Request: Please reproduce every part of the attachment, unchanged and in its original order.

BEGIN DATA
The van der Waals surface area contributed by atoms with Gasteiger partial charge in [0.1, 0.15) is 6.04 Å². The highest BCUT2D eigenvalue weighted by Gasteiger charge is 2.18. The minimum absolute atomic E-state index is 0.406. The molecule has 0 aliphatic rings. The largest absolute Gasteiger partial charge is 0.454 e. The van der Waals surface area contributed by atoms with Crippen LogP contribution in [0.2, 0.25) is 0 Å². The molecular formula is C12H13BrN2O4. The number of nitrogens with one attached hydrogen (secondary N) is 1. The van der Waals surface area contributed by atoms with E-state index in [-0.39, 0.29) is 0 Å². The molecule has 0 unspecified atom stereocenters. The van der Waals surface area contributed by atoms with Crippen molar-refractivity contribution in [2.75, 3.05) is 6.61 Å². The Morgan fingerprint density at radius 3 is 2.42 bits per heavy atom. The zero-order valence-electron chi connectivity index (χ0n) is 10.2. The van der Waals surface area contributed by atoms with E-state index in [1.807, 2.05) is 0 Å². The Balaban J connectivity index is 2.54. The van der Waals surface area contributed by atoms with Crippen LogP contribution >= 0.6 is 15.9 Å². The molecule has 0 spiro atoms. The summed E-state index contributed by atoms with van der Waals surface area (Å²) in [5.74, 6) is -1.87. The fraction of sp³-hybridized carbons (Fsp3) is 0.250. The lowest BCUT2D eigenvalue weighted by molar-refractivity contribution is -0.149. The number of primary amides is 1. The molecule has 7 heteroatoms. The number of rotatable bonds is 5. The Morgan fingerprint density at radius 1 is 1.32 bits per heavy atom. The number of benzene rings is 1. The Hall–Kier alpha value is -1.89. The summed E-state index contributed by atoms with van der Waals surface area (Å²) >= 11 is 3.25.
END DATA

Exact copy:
The van der Waals surface area contributed by atoms with Gasteiger partial charge in [0.1, 0.15) is 6.04 Å². The highest BCUT2D eigenvalue weighted by Gasteiger charge is 2.18. The minimum absolute atomic E-state index is 0.406. The molecule has 0 aliphatic rings. The largest absolute Gasteiger partial charge is 0.454 e. The van der Waals surface area contributed by atoms with Crippen LogP contribution in [0.2, 0.25) is 0 Å². The molecular formula is C12H13BrN2O4. The number of nitrogens with one attached hydrogen (secondary N) is 1. The van der Waals surface area contributed by atoms with E-state index in [-0.39, 0.29) is 0 Å². The molecule has 0 unspecified atom stereocenters. The van der Waals surface area contributed by atoms with Crippen molar-refractivity contribution in [2.75, 3.05) is 6.61 Å². The Morgan fingerprint density at radius 3 is 2.42 bits per heavy atom. The zero-order valence-electron chi connectivity index (χ0n) is 10.2. The van der Waals surface area contributed by atoms with E-state index in [1.807, 2.05) is 0 Å². The Balaban J connectivity index is 2.54. The van der Waals surface area contributed by atoms with Crippen LogP contribution >= 0.6 is 15.9 Å². The molecule has 0 spiro atoms. The summed E-state index contributed by atoms with van der Waals surface area (Å²) in [5.74, 6) is -1.87. The fraction of sp³-hybridized carbons (Fsp3) is 0.250. The lowest BCUT2D eigenvalue weighted by molar-refractivity contribution is -0.149. The number of primary amides is 1. The molecule has 7 heteroatoms. The number of rotatable bonds is 5. The Morgan fingerprint density at radius 1 is 1.32 bits per heavy atom. The number of benzene rings is 1. The Hall–Kier alpha value is -1.89. The summed E-state index contributed by atoms with van der Waals surface area (Å²) >= 11 is 3.25.